About the HTML version

Apart from inevitable formatting changes, and perhaps some minor corrections and humorous anecdotes, this is a faithful copy of the original hardbound thesis (which is available from the University of York). It was created from the latex source with the help of  TTH and much editing in Microsoft Frontpage. I had no help from latex2html, which refused to install under Windows even after much prodding and cursing. No doubt some of you think this is the sort of punishment that Windows users deserve. If anyone would like to 'borrow' any of the pictures found herewithin, you are quite welcome, so long as you ask me first. I can even provide the original vector files in encapsulated postscript or Windows metafile formats. If you notice any errors, particularly with the internal cross-references, please let me know - and if it is not too difficult or time-consuming, I might even correct them ;) If you have any constructive (i.e. nice) comments or suggestions, please contact me. My psychoanalyst says that it is good for me to communicate with new people.

 

Acknowledgements

I would particularly like to thank my parents for all their love and support; Andy Tyrrell, for all the advice, pastoral care and beer he has provided me with during the long years of my doctorate; Paul, for all the support, for being a great friend, and for being my drinking partner; Austin, for keeping me down to earth, keeping me laughing, and plying me with beer1; Alex, for his comradeship, encyclopæ dic brain, and strong coffee; Andy Greenboy, fellow research gimp2, provider of tea, and mainstay of the Buzzard massive; Becky and Rosie, for sleeping on me, for letting me stroke them, and for all the dead shrews they faithfully bring to me; and last, but never least, Elise; for her friendship, for keeping me entertained, and for teaching me to find solace in my work.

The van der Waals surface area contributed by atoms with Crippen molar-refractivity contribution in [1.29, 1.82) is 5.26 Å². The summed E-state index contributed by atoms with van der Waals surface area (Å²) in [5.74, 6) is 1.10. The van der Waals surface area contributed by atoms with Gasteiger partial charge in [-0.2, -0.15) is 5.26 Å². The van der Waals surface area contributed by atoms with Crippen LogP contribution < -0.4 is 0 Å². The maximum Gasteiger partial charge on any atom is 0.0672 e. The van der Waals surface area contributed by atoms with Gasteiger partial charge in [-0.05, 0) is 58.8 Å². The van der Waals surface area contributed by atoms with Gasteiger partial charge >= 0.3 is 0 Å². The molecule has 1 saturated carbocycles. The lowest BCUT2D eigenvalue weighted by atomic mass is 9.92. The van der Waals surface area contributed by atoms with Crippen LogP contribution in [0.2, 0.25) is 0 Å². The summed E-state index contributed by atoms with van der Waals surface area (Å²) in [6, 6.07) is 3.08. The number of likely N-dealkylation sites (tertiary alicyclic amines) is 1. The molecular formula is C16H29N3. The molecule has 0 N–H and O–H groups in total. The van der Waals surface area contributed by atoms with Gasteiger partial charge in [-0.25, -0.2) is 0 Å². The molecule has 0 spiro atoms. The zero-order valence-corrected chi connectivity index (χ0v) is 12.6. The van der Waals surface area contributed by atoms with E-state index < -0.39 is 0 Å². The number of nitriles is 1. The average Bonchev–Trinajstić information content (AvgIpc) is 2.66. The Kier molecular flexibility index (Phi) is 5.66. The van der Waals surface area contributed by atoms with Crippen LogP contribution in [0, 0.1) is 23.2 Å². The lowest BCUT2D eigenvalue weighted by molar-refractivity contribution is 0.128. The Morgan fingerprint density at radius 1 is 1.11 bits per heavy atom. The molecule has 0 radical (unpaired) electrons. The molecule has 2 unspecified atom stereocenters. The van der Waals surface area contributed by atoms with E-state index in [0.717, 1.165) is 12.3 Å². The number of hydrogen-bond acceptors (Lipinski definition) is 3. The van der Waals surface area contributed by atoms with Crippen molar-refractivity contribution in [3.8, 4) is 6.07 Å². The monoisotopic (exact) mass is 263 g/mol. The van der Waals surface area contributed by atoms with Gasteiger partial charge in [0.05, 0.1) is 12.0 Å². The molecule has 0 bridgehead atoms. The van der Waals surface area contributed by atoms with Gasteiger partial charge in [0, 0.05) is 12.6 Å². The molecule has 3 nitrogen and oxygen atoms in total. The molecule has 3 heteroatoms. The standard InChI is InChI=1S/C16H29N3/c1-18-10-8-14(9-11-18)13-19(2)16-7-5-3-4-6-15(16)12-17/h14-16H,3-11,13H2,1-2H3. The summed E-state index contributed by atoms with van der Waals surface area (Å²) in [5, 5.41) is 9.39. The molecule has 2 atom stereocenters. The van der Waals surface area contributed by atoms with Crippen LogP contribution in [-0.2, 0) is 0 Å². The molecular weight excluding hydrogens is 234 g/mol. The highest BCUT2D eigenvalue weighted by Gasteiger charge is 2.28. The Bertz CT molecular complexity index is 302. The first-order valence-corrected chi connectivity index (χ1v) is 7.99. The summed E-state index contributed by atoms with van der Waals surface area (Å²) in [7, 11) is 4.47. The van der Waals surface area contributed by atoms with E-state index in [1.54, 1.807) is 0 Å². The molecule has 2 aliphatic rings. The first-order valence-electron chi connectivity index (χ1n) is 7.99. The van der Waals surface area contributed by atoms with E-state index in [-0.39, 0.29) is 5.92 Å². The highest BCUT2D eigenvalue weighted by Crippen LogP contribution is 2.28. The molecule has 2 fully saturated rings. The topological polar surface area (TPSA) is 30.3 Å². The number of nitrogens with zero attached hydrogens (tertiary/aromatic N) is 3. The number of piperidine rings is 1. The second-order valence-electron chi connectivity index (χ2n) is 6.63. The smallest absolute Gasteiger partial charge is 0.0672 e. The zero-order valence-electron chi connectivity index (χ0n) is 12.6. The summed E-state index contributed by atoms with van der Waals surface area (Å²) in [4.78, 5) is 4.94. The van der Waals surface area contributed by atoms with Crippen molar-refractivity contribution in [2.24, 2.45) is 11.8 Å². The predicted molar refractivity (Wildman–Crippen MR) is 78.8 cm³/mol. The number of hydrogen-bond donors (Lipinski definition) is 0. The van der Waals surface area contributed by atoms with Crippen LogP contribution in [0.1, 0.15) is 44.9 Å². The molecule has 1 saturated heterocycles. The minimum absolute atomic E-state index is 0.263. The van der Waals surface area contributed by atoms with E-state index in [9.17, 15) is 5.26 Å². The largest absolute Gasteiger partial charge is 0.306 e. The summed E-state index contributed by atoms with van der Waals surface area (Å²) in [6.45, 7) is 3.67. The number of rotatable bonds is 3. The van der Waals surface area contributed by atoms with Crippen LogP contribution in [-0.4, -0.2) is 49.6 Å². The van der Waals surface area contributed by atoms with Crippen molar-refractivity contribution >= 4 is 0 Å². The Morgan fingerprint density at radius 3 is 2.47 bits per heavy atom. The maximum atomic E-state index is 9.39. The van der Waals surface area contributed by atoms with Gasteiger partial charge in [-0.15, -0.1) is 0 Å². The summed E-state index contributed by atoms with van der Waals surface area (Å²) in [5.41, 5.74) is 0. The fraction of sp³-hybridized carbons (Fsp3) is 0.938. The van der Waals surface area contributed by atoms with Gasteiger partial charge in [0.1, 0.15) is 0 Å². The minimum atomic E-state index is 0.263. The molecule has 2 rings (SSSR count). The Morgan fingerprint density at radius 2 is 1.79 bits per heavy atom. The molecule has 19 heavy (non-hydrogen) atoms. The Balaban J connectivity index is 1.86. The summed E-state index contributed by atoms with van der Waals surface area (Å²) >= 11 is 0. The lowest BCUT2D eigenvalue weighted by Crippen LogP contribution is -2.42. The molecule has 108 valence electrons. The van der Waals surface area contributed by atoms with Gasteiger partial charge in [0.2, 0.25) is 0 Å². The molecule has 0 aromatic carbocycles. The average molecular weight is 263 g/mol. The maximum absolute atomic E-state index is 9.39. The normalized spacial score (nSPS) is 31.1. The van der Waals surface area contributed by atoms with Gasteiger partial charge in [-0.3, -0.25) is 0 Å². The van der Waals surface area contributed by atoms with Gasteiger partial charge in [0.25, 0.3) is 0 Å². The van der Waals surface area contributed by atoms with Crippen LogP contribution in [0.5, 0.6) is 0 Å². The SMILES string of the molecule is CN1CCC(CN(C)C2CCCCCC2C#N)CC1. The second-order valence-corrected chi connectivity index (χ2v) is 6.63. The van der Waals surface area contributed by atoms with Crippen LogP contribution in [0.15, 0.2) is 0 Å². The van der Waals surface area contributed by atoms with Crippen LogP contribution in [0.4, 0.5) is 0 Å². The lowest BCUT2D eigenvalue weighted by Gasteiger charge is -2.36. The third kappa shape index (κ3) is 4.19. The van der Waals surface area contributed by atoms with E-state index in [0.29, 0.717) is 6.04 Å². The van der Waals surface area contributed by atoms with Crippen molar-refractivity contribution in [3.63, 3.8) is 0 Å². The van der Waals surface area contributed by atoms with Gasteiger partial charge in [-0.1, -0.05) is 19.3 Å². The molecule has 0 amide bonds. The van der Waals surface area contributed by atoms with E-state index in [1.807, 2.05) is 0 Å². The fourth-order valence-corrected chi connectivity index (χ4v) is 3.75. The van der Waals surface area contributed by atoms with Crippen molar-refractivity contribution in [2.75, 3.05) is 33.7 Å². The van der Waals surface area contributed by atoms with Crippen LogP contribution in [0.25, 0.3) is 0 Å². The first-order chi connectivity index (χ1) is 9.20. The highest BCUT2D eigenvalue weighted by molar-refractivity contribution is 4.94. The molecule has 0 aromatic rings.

I would also like to offer special thanks to all my colleagues at York, past and present, for their help and friendship; to Steve Smith and Keith Downing, my examiners, for their constructive advice; and to Spike the goose and his feathered friends, for being there when I needed someone to talk to.

 

Declaration

Some of the research presented in this thesis has previously been published by the author [Lones and Tyrrell, 2001c,Lones and Tyrrell, 2001b,Lones and Tyrrell, 2001a,Lones and Tyrrell, 2002b,Lones and Tyrrell, 2002a,Lones and Tyrrell, 2003b,Lones and Tyrrell, 2003a]. All work presented in this thesis as original is so to the best knowledge of the author. References and acknowledgements to other researchers have been given as appropriate.

 

Hypothesis

This research follows from the notion that models of biological representations can be used within genetic programming to represent executable structures; motivated by the expectation that these models will capture useful biological properties that will improve the evolution of executable structures. More specifically, it is asserted that:

Following from these assertions, it is hypothesised that models of biological representations can be used to represent computer programs and other artificial executable structures within genetic programming, thereby improving the evolvability of these structures.


[Contents] [Chapter 1]


Footnotes:

1Despite the above, I follow moderate alcohol and caffeine drinking habits and advise you to do the same.

2Not that sort.



Translated in part from TEX by TTH, version 3.59 on 20 Apr 2004, 14:31,  Michael Lones 2003
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